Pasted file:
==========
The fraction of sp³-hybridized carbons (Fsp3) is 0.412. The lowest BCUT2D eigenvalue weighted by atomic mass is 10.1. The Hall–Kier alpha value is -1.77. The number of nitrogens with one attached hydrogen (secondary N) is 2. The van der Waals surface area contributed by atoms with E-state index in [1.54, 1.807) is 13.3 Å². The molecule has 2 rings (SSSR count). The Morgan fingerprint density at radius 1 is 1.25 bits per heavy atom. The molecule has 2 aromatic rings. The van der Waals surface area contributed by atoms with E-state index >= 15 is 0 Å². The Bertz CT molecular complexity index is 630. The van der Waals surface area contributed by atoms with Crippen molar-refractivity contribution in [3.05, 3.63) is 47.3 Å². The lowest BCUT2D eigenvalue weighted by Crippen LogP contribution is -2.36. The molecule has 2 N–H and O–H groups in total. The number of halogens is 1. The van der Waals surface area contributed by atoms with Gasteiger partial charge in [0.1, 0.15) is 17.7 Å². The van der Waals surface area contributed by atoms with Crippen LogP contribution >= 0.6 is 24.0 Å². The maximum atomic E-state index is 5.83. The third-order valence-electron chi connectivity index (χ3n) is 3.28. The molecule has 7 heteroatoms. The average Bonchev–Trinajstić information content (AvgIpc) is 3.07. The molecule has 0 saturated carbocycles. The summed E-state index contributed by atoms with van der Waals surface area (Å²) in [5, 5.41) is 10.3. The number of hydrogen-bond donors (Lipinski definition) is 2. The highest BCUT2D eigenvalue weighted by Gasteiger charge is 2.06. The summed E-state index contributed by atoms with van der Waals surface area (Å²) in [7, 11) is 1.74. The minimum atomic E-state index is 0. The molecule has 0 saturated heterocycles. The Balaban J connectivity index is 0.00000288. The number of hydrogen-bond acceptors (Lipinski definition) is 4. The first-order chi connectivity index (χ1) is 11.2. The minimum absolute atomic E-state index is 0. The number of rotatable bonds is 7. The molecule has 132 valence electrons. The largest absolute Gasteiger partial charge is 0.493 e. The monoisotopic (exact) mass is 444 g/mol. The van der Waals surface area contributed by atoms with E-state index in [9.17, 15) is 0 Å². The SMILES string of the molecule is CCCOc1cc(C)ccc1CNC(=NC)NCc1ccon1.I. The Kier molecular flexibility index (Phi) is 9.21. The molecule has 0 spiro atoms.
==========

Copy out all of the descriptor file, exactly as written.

The fraction of sp³-hybridized carbons (Fsp3) is 0.412. The lowest BCUT2D eigenvalue weighted by atomic mass is 10.1. The Hall–Kier alpha value is -1.77. The number of nitrogens with one attached hydrogen (secondary N) is 2. The van der Waals surface area contributed by atoms with E-state index in [1.54, 1.807) is 13.3 Å². The molecule has 2 rings (SSSR count). The Morgan fingerprint density at radius 1 is 1.25 bits per heavy atom. The molecule has 2 aromatic rings. The van der Waals surface area contributed by atoms with E-state index >= 15 is 0 Å². The Bertz CT molecular complexity index is 630. The van der Waals surface area contributed by atoms with Crippen molar-refractivity contribution in [3.05, 3.63) is 47.3 Å². The lowest BCUT2D eigenvalue weighted by Crippen LogP contribution is -2.36. The molecule has 2 N–H and O–H groups in total. The number of halogens is 1. The van der Waals surface area contributed by atoms with Gasteiger partial charge in [0.1, 0.15) is 17.7 Å². The van der Waals surface area contributed by atoms with Crippen LogP contribution >= 0.6 is 24.0 Å². The maximum atomic E-state index is 5.83. The third-order valence-electron chi connectivity index (χ3n) is 3.28. The molecule has 7 heteroatoms. The average Bonchev–Trinajstić information content (AvgIpc) is 3.07. The molecule has 0 saturated carbocycles. The summed E-state index contributed by atoms with van der Waals surface area (Å²) in [5, 5.41) is 10.3. The number of hydrogen-bond donors (Lipinski definition) is 2. The highest BCUT2D eigenvalue weighted by Gasteiger charge is 2.06. The summed E-state index contributed by atoms with van der Waals surface area (Å²) in [7, 11) is 1.74. The minimum atomic E-state index is 0. The molecule has 0 saturated heterocycles. The Balaban J connectivity index is 0.00000288. The number of hydrogen-bond acceptors (Lipinski definition) is 4. The first-order chi connectivity index (χ1) is 11.2. The minimum absolute atomic E-state index is 0. The number of rotatable bonds is 7. The molecule has 132 valence electrons. The largest absolute Gasteiger partial charge is 0.493 e. The monoisotopic (exact) mass is 444 g/mol. The van der Waals surface area contributed by atoms with E-state index in [9.17, 15) is 0 Å². The SMILES string of the molecule is CCCOc1cc(C)ccc1CNC(=NC)NCc1ccon1.I. The Kier molecular flexibility index (Phi) is 9.21. The molecule has 0 spiro atoms.